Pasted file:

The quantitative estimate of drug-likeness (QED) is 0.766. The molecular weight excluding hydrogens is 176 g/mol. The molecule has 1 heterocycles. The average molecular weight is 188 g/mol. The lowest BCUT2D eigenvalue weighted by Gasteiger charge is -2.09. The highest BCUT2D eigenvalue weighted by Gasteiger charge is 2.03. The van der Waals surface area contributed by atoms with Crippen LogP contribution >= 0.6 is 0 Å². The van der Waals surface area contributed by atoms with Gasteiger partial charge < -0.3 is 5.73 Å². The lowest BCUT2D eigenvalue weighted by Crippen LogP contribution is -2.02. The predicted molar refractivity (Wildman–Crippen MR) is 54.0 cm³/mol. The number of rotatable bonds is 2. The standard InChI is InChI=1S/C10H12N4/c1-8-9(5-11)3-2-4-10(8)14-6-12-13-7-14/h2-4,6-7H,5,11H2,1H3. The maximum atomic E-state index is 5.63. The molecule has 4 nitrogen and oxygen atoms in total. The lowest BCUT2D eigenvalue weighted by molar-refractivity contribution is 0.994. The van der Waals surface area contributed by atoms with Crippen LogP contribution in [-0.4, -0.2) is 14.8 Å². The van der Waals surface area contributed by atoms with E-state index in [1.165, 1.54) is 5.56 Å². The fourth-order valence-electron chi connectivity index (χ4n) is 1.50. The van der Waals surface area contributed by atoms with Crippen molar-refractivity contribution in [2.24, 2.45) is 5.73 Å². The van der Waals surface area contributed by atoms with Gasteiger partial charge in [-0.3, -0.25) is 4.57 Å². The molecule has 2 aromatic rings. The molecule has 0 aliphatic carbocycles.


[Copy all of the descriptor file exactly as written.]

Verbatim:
The quantitative estimate of drug-likeness (QED) is 0.766. The molecular weight excluding hydrogens is 176 g/mol. The molecule has 1 heterocycles. The average molecular weight is 188 g/mol. The lowest BCUT2D eigenvalue weighted by Gasteiger charge is -2.09. The highest BCUT2D eigenvalue weighted by Gasteiger charge is 2.03. The van der Waals surface area contributed by atoms with Crippen LogP contribution >= 0.6 is 0 Å². The van der Waals surface area contributed by atoms with Gasteiger partial charge < -0.3 is 5.73 Å². The lowest BCUT2D eigenvalue weighted by Crippen LogP contribution is -2.02. The predicted molar refractivity (Wildman–Crippen MR) is 54.0 cm³/mol. The number of rotatable bonds is 2. The standard InChI is InChI=1S/C10H12N4/c1-8-9(5-11)3-2-4-10(8)14-6-12-13-7-14/h2-4,6-7H,5,11H2,1H3. The maximum atomic E-state index is 5.63. The molecule has 4 nitrogen and oxygen atoms in total. The lowest BCUT2D eigenvalue weighted by molar-refractivity contribution is 0.994. The van der Waals surface area contributed by atoms with Crippen LogP contribution in [-0.4, -0.2) is 14.8 Å². The van der Waals surface area contributed by atoms with E-state index in [1.165, 1.54) is 5.56 Å². The fourth-order valence-electron chi connectivity index (χ4n) is 1.50. The van der Waals surface area contributed by atoms with Crippen molar-refractivity contribution in [2.24, 2.45) is 5.73 Å². The van der Waals surface area contributed by atoms with Gasteiger partial charge in [-0.3, -0.25) is 4.57 Å². The molecule has 2 aromatic rings. The molecule has 0 aliphatic carbocycles.